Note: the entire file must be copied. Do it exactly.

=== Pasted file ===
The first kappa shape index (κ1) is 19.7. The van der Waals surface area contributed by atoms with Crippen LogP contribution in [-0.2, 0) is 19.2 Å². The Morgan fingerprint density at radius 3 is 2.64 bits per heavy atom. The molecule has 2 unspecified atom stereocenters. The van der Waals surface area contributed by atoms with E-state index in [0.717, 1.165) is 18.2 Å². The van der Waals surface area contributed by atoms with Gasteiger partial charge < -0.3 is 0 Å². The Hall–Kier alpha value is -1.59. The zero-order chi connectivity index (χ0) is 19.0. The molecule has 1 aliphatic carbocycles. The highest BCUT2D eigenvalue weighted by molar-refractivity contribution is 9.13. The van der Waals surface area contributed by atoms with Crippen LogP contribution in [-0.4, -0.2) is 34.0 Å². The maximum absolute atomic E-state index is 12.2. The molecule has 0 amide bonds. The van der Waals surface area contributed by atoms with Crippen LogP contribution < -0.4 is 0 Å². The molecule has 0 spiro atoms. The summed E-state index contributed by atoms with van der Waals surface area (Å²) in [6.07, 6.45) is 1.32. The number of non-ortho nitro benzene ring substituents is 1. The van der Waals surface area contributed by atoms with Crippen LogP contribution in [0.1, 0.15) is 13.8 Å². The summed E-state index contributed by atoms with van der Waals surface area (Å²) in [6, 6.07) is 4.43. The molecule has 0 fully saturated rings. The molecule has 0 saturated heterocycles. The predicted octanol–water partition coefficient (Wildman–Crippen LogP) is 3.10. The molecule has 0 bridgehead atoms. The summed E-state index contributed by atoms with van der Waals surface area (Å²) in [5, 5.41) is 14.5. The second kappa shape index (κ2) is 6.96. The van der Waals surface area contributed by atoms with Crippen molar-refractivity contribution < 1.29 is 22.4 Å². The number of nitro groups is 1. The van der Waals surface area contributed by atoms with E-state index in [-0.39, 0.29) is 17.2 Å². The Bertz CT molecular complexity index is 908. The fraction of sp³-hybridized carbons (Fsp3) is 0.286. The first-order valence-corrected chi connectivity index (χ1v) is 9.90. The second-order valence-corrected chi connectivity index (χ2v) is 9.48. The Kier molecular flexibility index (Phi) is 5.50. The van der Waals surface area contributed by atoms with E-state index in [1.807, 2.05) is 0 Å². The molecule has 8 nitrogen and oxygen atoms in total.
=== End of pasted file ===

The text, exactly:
The first kappa shape index (κ1) is 19.7. The van der Waals surface area contributed by atoms with Crippen LogP contribution in [-0.2, 0) is 19.2 Å². The Morgan fingerprint density at radius 3 is 2.64 bits per heavy atom. The molecule has 2 unspecified atom stereocenters. The van der Waals surface area contributed by atoms with E-state index in [0.717, 1.165) is 18.2 Å². The van der Waals surface area contributed by atoms with Gasteiger partial charge < -0.3 is 0 Å². The Hall–Kier alpha value is -1.59. The zero-order chi connectivity index (χ0) is 19.0. The molecule has 1 aliphatic carbocycles. The highest BCUT2D eigenvalue weighted by molar-refractivity contribution is 9.13. The van der Waals surface area contributed by atoms with Crippen LogP contribution in [-0.4, -0.2) is 34.0 Å². The maximum absolute atomic E-state index is 12.2. The molecule has 0 amide bonds. The van der Waals surface area contributed by atoms with Crippen LogP contribution < -0.4 is 0 Å². The molecule has 0 spiro atoms. The summed E-state index contributed by atoms with van der Waals surface area (Å²) in [6.07, 6.45) is 1.32. The number of non-ortho nitro benzene ring substituents is 1. The van der Waals surface area contributed by atoms with Crippen LogP contribution in [0.1, 0.15) is 13.8 Å². The summed E-state index contributed by atoms with van der Waals surface area (Å²) in [6, 6.07) is 4.43. The molecule has 0 fully saturated rings. The molecule has 0 saturated heterocycles. The predicted octanol–water partition coefficient (Wildman–Crippen LogP) is 3.10. The molecule has 0 bridgehead atoms. The summed E-state index contributed by atoms with van der Waals surface area (Å²) in [5, 5.41) is 14.5. The second kappa shape index (κ2) is 6.96. The van der Waals surface area contributed by atoms with Crippen molar-refractivity contribution < 1.29 is 22.4 Å². The number of nitro groups is 1. The van der Waals surface area contributed by atoms with E-state index in [-0.39, 0.29) is 17.2 Å². The Bertz CT molecular complexity index is 908. The fraction of sp³-hybridized carbons (Fsp3) is 0.286. The first-order valence-corrected chi connectivity index (χ1v) is 9.90. The second-order valence-corrected chi connectivity index (χ2v) is 9.48. The Kier molecular flexibility index (Phi) is 5.50. The van der Waals surface area contributed by atoms with E-state index in [1.807, 2.05) is 0 Å². The molecule has 8 nitrogen and oxygen atoms in total.